LEARNING TO TEACH SCIENCE IN THE SECONDARY SCHOOL: A companion to school experience.
By Tony Turner and Wendy DiMarco. Routledge - pound;15.99.
I don't think it's because science is my subject that I view it as one of the most difficult to teach in secondary school.
As well as the practicalities of organising investigative work - safely - the conceptual demands are huge.
Pupils have to leave behind many cherished notions of the world and how it works and take on new explanations. Can wood really be made from little more than air and water and how come materials feel so hard when their atoms are mostly full of space?
For a student teacher of science, the challenge is enormous, so a book which provides a detailed overview of current good practice is most welcome. Learning to Teach Science is just such a book.
It sets the skills of lesson planning, assessment and so on, firmly in the context of the science lab. Drawing on recent research into children's learning, the importance of taking account of pupils' existing theories is stressed and built on throughout the book. This approach is the essence of good science teaching and recognises the recent strides in science education as a result of initiatives such as the Children's Learning in Science Project.
The authors make a genuine attempt to encourage professional reflection. For example, they provide a variety of tasks linking the student's personal experience of education to their teacher placement in school.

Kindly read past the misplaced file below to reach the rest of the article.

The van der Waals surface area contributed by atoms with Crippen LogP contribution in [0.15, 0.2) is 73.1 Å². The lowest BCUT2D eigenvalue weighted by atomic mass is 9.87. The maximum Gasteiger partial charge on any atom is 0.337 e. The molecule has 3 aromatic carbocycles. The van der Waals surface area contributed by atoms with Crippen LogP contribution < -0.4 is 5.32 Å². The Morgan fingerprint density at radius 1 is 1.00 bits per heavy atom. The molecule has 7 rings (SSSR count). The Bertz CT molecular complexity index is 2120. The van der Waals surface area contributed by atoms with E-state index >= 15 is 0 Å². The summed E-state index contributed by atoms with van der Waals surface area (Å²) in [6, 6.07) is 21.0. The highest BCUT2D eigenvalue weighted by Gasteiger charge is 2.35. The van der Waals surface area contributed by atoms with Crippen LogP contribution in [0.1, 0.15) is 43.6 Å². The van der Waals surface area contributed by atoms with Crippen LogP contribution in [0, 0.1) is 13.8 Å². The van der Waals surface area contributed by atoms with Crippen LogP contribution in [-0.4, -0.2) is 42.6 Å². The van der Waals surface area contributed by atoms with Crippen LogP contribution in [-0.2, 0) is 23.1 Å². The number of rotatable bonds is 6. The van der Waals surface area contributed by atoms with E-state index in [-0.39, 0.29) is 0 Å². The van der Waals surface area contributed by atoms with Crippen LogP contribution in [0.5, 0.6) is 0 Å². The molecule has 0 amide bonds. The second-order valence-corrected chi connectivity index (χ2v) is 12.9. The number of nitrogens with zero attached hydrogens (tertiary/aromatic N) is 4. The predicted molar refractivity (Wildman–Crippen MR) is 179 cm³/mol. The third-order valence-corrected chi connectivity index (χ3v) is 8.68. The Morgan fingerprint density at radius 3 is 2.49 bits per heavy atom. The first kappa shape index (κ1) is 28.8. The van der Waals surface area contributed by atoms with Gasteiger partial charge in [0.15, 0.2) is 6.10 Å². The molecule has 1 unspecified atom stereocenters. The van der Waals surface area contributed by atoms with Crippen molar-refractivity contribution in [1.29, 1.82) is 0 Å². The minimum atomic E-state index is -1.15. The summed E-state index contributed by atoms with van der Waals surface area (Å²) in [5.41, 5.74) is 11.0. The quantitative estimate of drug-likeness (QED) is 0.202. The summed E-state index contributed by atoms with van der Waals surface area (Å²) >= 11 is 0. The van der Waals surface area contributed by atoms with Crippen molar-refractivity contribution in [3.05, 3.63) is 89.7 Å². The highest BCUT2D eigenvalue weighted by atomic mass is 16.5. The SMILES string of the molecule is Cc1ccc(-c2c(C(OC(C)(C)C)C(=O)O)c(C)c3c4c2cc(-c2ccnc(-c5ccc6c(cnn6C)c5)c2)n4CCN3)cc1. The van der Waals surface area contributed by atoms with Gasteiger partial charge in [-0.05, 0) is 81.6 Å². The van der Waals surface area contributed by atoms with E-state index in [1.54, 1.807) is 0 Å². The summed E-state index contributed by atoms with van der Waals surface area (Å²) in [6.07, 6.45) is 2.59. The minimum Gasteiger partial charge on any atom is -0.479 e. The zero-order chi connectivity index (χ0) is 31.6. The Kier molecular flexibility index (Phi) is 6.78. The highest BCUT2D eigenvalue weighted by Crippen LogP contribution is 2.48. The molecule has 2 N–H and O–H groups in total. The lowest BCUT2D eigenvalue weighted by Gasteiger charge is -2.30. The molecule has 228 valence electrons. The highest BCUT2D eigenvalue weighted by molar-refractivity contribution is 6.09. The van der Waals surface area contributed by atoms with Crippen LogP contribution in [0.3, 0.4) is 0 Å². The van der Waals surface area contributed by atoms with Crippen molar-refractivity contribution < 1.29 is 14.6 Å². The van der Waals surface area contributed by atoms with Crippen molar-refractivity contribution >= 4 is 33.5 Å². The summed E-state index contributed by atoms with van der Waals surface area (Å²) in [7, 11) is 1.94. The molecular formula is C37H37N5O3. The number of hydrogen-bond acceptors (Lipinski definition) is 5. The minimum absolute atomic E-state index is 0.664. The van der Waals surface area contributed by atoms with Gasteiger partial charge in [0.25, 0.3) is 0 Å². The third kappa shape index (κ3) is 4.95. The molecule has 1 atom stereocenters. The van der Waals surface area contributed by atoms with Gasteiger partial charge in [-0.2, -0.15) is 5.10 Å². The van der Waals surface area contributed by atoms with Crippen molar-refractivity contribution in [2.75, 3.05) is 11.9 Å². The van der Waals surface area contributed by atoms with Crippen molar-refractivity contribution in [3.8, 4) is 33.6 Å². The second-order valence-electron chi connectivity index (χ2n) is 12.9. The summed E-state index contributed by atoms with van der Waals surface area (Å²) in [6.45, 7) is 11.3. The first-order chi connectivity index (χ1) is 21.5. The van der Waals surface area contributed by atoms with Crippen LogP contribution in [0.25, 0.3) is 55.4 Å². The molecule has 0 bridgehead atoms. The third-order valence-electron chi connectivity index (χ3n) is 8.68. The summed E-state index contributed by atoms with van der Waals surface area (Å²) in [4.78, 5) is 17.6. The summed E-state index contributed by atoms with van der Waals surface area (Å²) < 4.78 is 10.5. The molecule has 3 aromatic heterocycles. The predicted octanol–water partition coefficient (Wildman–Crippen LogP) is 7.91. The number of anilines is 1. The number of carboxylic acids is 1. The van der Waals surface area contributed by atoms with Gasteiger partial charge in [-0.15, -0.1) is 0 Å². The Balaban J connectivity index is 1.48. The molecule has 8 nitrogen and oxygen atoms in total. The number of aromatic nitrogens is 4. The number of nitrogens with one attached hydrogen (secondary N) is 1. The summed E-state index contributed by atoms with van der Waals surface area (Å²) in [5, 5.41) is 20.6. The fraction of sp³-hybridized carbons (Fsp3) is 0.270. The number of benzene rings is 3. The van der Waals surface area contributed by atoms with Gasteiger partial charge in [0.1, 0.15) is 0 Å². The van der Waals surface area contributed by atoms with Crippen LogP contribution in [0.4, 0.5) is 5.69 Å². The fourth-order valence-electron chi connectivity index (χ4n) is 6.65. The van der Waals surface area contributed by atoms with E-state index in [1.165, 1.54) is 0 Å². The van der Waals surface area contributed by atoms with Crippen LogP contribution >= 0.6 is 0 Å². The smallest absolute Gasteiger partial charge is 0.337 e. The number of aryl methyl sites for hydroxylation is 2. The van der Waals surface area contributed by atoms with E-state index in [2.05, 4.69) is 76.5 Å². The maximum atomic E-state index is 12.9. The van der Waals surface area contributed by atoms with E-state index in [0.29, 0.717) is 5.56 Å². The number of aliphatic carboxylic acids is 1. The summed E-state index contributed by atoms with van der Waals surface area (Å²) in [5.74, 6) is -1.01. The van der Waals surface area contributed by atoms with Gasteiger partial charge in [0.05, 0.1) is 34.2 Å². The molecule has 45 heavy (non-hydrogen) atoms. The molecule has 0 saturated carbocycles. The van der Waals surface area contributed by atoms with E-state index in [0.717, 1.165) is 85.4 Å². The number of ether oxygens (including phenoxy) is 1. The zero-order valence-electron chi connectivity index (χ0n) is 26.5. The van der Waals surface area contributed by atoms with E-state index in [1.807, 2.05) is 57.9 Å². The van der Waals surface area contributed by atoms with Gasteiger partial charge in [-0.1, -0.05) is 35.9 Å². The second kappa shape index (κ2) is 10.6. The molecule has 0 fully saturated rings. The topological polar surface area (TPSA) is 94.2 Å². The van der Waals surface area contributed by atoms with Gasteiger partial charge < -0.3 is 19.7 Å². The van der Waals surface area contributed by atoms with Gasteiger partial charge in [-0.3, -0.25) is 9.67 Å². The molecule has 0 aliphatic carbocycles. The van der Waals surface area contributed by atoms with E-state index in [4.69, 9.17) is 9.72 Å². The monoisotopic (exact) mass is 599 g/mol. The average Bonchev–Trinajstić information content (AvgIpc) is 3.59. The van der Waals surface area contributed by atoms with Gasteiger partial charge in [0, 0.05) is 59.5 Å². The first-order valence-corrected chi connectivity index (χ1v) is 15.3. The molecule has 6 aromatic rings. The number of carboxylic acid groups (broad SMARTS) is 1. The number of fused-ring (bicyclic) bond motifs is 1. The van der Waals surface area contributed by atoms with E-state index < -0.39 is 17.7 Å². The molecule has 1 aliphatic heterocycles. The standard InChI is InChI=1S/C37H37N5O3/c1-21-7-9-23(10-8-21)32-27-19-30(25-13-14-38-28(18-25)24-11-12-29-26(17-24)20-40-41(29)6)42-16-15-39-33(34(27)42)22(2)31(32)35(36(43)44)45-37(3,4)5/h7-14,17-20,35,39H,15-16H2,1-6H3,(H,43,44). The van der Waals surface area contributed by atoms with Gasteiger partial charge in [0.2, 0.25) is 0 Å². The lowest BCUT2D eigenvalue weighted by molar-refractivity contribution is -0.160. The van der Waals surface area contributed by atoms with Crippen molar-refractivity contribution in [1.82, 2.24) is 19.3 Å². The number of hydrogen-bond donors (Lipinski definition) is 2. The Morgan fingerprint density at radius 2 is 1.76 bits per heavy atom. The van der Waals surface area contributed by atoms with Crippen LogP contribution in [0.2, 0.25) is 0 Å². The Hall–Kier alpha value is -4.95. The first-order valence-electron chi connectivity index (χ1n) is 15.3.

As a mentor, I am always looking for different challenges to set students and there are plenty of ideas here. For example, a lesson plan for a Year 9 class on magnetism shows how differentiation might be managed. There are useful pro formas to support personal review and different types of lesson observation. I wish I'd realised that such structured approaches existed when I was a PGCE student, so having the tools ready made is an added bonus.
A useful glossary explains the many acronyms which litter education and there are helpful and extensive suggestions for further reading.
The authors have short-changed the reader on two important counts: first, the planning and managing of science investigations (so-called "Science 1") and second, the role of science teachers in challenging racism. Many experienced teachers are struggling with both these issues so it is likely that student teachers will need support.
Nevertheless, the book provides good coverage of many of the issues which student teachers will meet and they will find much good practice within its pages.
* Christine Ditchfield is headteacher and co-ordinator for science at John Ruskin School, Coniston, Cumbria